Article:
Doubting China's One-Child Policy Change
Good News/Bad News: As China watchers wonder whether the viral photo of Chinese mother Feng Jianmei and her aborted baby will impact the nation's one-child policy, ChinaAid accuses All Girls Allowed of falling for government propaganda.
When All Girls Allowed (AGA) applauded the apparent end of late-term forced abortions under China's one-child policy, it unleashed a firestorm. "That was the last thing we anticipated," said director of communications Kat Lewis.
After a photo of Chinese mother Feng Jianmei and her aborted baby went viral in China this summer, AGA reported in September that the Chinese central government's family planning committee gave local officials in Chongqing written orders to stop using such abortions to enforce family size limits. "Even if that's just propaganda, we think it's worth highlighting because then they're accountable for it," said Lewis.
However, fellow advocacy groups ChinaAid and Women's Rights Without Frontiers (WRWF) pushed back.
ChinaAid founder and president Bob Fu called AGA naïve and erroneous for "unintentionally [acting] in concert with the Chinese government's propaganda efforts."
In spite of the criticism, AGA released a second, bolder statement claiming the Chinese government was outlawing forced abortions altogether. The organization defended its interpretation by noting that its case team "has not found a single report of forced abortion since July."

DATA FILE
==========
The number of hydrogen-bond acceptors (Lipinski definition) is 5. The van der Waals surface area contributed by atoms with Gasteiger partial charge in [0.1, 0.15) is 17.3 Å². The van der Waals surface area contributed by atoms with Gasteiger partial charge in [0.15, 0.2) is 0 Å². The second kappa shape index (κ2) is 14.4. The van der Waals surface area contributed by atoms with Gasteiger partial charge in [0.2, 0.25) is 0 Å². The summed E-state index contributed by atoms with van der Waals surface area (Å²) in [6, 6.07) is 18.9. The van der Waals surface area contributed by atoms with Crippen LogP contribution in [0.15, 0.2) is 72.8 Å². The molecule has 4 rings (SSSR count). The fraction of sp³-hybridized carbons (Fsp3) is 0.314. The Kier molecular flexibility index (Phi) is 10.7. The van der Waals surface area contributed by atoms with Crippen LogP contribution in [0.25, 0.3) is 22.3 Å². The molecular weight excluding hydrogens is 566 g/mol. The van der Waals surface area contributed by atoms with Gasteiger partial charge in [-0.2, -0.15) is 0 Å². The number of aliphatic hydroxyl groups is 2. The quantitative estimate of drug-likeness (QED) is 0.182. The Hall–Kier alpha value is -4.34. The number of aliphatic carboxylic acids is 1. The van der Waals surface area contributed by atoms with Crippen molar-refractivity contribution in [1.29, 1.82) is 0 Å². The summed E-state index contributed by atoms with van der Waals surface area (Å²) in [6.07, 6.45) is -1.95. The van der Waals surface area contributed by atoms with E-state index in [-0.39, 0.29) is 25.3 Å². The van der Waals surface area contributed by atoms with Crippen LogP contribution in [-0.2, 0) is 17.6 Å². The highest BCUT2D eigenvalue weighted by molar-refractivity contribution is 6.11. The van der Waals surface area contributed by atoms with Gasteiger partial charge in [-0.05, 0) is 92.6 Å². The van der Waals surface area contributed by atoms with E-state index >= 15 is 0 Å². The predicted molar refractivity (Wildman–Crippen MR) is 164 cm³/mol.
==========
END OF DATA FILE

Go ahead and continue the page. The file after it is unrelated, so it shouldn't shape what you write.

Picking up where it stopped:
But ChinaAid spokesman Mark Shan says Chinese churches report that forced abortions continue.
The two-year-old AGA is a relatively new advocacy group that saw change where there was none, said Fenggang Yang, director of the Center on Religion and Chinese Society at Purdue University.
Yang says if some advocacy groups emphasize good news to encourage their supporters—as AGA argued it was doing—while others emphasize bad news to keep supporters motivated, the overall diversity of strategy could be beneficial.
"[But] it doesn't look to me as though AGA is doing things strategically different," he said. "It's just an immature reading of the situation."
AGA's Lewis says the group does not emphasize good stories over bad ones. Positive reports do receive higher rates of engagement on social media, she said, but "it's not about balancing the message; it's about the reality on the ground."
And although unity would be ideal, said Lewis, the rare public spat has made more people than ever aware of forced abortion in China.
But WRWF founder Reggie Littlejohn says AGA's messaging undercuts the public support that WRWF and ChinaAid worked for decades to build.
"We need to tell good news where it's warranted," she said. "We should not exaggerate good news in order to motivate people."
Shan believes the average person in China recognizes such "good news" as propoganda.
"It is routine that the government will put on paper something that looks good, but in practice it is totally different," Yang said. "The whole policy on population control … hasn't really changed."